Arthur: Why did pitchers stop throwing fastballs to the the A’s?

From SABR member Robert Arthur at Baseball Prospectus on October 2, 2014:

My intuition wants me to believe that the A’s collapse was inevitable somehow. It’s frustrating to look at a team like the A’s, made cleverly and on a shoe-string budget by a sabermetric hero, failing for no other reason than six inches of Josh Donaldson‘s positioning and tremendously poor injury luck. Naturally, I want a reason, some scapegoat, or at least a clue, as to why these promising A’s folded so readily.

Whatever the ultimate cause, Oakland’s collapse is primarily on the offense, whose production fell by something like a run and a half in the second half of the season. The Oakland lineup is loaded with potent hitters, and it made no sense for them to fizzle. One can’t predict ball.

I should note here that the offense performed perfectly capably in the wild-card game, putting up eight runs against the excellent combination of James Shields and the KC bullpen (with a special guest appearance by Yordano Ventura). For a night, whatever offensive struggles ailed them were less of a concern than Jon Lester’s inability to throw over to first and Ned Yost’s Retro Small-Ball Attack. Even so, Oakland never would have had to be in the wildcard play-in if their hitters had kept up their performance in the first half, so I’ll focus here on that offense.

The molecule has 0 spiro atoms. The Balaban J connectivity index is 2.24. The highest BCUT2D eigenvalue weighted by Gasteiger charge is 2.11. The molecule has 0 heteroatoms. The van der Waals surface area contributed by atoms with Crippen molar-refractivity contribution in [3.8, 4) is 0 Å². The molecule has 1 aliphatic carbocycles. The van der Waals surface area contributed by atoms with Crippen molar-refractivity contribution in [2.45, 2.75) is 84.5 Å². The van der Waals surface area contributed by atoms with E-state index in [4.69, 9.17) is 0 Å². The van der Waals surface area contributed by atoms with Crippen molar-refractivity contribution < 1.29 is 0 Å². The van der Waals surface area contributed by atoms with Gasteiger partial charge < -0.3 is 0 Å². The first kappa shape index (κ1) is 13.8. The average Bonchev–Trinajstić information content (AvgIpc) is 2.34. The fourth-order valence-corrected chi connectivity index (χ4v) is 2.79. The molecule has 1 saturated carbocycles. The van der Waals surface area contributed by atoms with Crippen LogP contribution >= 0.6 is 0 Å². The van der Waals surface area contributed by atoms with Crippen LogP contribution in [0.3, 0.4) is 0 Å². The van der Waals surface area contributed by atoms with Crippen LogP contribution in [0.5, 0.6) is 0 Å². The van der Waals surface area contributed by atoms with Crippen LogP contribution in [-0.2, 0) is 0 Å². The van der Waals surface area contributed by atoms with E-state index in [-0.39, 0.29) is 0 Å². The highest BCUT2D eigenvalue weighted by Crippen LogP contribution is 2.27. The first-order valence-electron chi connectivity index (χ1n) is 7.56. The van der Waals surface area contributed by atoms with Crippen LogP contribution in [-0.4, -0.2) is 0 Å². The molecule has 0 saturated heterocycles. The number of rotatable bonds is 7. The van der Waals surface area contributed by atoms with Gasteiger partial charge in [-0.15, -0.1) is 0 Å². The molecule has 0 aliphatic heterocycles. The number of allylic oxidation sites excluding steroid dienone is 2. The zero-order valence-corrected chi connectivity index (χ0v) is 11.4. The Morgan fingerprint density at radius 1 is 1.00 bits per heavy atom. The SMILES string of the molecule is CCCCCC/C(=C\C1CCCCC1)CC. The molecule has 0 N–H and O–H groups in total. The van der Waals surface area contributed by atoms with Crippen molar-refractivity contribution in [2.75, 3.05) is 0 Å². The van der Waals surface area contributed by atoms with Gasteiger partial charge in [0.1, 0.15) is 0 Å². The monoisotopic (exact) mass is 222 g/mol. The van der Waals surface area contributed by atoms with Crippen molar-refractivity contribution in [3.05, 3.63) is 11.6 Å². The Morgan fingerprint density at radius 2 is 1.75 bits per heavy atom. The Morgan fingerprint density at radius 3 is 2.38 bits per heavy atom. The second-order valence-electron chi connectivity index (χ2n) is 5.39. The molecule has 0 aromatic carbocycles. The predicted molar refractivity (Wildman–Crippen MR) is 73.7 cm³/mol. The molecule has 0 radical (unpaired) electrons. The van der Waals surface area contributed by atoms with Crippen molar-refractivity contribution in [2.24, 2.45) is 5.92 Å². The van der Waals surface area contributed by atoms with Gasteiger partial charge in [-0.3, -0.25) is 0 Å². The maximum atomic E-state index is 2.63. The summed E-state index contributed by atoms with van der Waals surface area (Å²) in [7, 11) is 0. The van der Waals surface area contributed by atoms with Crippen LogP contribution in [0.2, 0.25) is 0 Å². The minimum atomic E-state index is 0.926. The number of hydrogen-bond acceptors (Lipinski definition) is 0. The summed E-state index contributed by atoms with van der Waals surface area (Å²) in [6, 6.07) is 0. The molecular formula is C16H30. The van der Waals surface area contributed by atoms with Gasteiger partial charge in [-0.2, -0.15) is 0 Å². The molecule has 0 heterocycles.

There might be a clue to the Oakland breakdown in the approach pitchers used against them as the year went on. Pitch selection is one element of the overall approach, and while different pitchers may possess different repertoires, we can roughly divide all pitches into fastballs and not-fastballs. Generally, players who see fewer fastballs are younger and drive pitches with more authority. Conversely, players who see more fastballs are older and less powerful.

The league average fastball percentage is about 55 percent. For the first three months of the 2014 season, Oakland’s core group of regulars maintained a fastball percentage of 54.1 percent, just a smidge under the average. The group had good power (SLG’s of .412, .421, .383 by month) and plate discipline, and it wasn’t on some fluky BABIP (.298, .265, .301). Everything was going well and in the proper order.

Then, something weird happened. Pitchers started throwing the Oakland A’s many fewer fastballs.

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Originally published: October 2, 2014. Last Updated: October 2, 2014.